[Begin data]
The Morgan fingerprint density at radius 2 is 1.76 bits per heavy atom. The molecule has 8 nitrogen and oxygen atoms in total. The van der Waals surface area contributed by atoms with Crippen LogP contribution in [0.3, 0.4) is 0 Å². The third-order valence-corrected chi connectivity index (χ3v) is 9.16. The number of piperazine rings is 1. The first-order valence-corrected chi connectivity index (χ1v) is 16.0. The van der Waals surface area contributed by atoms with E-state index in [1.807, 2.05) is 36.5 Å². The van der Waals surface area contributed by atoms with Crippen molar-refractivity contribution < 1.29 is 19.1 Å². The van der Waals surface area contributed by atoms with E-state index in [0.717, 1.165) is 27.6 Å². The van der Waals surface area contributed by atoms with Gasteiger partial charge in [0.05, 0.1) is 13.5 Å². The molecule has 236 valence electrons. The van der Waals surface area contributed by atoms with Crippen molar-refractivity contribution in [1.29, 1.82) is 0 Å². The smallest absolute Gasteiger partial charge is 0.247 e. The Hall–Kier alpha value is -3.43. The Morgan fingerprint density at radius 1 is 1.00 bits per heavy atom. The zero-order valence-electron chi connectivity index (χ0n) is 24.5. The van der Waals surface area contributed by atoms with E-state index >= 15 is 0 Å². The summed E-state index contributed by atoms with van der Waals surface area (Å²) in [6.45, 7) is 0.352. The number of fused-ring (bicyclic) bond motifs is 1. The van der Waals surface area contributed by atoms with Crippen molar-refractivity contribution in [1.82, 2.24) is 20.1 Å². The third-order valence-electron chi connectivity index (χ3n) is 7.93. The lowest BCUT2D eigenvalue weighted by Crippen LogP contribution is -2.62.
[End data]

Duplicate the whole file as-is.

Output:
The Morgan fingerprint density at radius 2 is 1.76 bits per heavy atom. The molecule has 8 nitrogen and oxygen atoms in total. The van der Waals surface area contributed by atoms with Crippen LogP contribution in [0.3, 0.4) is 0 Å². The third-order valence-corrected chi connectivity index (χ3v) is 9.16. The number of piperazine rings is 1. The first-order valence-corrected chi connectivity index (χ1v) is 16.0. The van der Waals surface area contributed by atoms with E-state index in [1.807, 2.05) is 36.5 Å². The van der Waals surface area contributed by atoms with Crippen molar-refractivity contribution < 1.29 is 19.1 Å². The van der Waals surface area contributed by atoms with E-state index in [0.717, 1.165) is 27.6 Å². The van der Waals surface area contributed by atoms with Gasteiger partial charge in [0.05, 0.1) is 13.5 Å². The molecule has 236 valence electrons. The van der Waals surface area contributed by atoms with Crippen molar-refractivity contribution in [1.29, 1.82) is 0 Å². The smallest absolute Gasteiger partial charge is 0.247 e. The Hall–Kier alpha value is -3.43. The Morgan fingerprint density at radius 1 is 1.00 bits per heavy atom. The zero-order valence-electron chi connectivity index (χ0n) is 24.5. The van der Waals surface area contributed by atoms with E-state index >= 15 is 0 Å². The summed E-state index contributed by atoms with van der Waals surface area (Å²) in [6.45, 7) is 0.352. The number of fused-ring (bicyclic) bond motifs is 1. The van der Waals surface area contributed by atoms with Crippen molar-refractivity contribution in [1.82, 2.24) is 20.1 Å². The third-order valence-electron chi connectivity index (χ3n) is 7.93. The lowest BCUT2D eigenvalue weighted by Crippen LogP contribution is -2.62.